Curiosity carries 17 different cameras to help it study and negotiate the Gale Crater terrain. The drivers are particularly interested in photos snapped by Curiosity's four navigation cameras, which sit on its head-like mast.

"We get a stereo view of Mars from those cameras," Biesiadecki told "Those [images] are a key element of helping us decide where we're going to go the next day, and what routes are safe. So basically, after the rover downlinks its imagery, then all our planning takes place."

Some autonomy

While Curiosity is ultimately dependent on its Earth-bound handlers, it does have an autonomous navigation mode that allows it a bit of freedom on the Martian surface.

"The rover is going to be able to choose its own path," Biesiadecki said of this mode. "It will take images as needed to look for obstacles along the way, and drive around them. The disadvantage is that it's much slower for it to do that."

Curiosity's autonomous mode will come in handy when the MSL team wants to send the rover somewhere not covered by the previous day's set of images, Biesiadecki said. But the drivers won't test out this capability right off the bat.

"Our initial drives are going to be in the much more 'do exactly what we tell you to do' mode," Biesiadecki said. "So that will be, 'Drive this many meters; stop, turn this much; take an image; drive this many more meters.'"

NASA officials have called Curiosity the most complex and capable robotic explorer ever sent to another planet. But driving it is similar to operating the Mars Exploration Rovers Spirit and Opportunity, which landed on the Red Planet in January 2004, Biesiadecki said. Opportunity is still roving across the Martian landscape today, more than eight years later.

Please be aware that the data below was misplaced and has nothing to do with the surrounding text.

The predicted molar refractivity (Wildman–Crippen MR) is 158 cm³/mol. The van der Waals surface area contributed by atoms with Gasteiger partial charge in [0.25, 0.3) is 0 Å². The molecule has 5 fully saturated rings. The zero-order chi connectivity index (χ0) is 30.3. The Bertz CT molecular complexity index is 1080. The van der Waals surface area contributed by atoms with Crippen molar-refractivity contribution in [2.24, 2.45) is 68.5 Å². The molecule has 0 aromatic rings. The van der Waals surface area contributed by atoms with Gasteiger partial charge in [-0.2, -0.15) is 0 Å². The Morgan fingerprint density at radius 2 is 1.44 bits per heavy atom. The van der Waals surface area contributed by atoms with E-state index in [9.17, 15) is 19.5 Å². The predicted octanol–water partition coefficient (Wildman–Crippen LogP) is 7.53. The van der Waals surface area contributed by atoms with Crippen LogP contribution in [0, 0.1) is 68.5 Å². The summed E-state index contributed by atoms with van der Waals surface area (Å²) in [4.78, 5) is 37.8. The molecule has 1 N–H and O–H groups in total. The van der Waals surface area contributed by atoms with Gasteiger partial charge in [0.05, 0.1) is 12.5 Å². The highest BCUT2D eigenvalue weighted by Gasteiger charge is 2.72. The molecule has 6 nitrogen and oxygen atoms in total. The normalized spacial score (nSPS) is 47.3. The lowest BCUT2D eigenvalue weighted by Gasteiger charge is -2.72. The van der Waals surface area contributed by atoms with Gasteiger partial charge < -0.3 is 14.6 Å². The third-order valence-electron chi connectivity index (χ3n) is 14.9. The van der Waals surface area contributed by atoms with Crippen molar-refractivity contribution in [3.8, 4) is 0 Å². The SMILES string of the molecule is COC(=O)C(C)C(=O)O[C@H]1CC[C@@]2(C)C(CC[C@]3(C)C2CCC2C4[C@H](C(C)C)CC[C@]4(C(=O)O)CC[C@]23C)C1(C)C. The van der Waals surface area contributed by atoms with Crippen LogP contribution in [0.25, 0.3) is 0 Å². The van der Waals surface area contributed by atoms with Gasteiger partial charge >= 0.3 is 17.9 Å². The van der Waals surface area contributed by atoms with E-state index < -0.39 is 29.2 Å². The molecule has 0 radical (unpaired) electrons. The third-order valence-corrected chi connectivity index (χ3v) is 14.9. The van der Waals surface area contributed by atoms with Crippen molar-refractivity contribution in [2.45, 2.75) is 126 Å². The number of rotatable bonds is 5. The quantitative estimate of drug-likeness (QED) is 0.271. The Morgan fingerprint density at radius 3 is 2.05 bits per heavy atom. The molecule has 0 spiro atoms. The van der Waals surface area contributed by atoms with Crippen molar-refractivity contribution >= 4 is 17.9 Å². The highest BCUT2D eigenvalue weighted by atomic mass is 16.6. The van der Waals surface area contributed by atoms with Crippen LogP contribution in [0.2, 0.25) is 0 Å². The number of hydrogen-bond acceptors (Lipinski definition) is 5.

"We really tried to build on the experience that we had from MER," Biesiadecki said. "We've got the same drive pattern. We have the same engineering cameras onboard, for instance, and so that dictates a lot of how we do our work." [Latest Mars Photos from Spirit and Opportunity]

This image from NASA's Mars Reconnaissance Orbiter shows the Curiosity rover landing and destinations scientists want to investigate. The rover's first driving target is the region marked by a blue dot that is nicknamed Glenelg. Released Aug. 17, 2012. (Image credit: NASA/JPL-Caltech/Univ. of Arizona)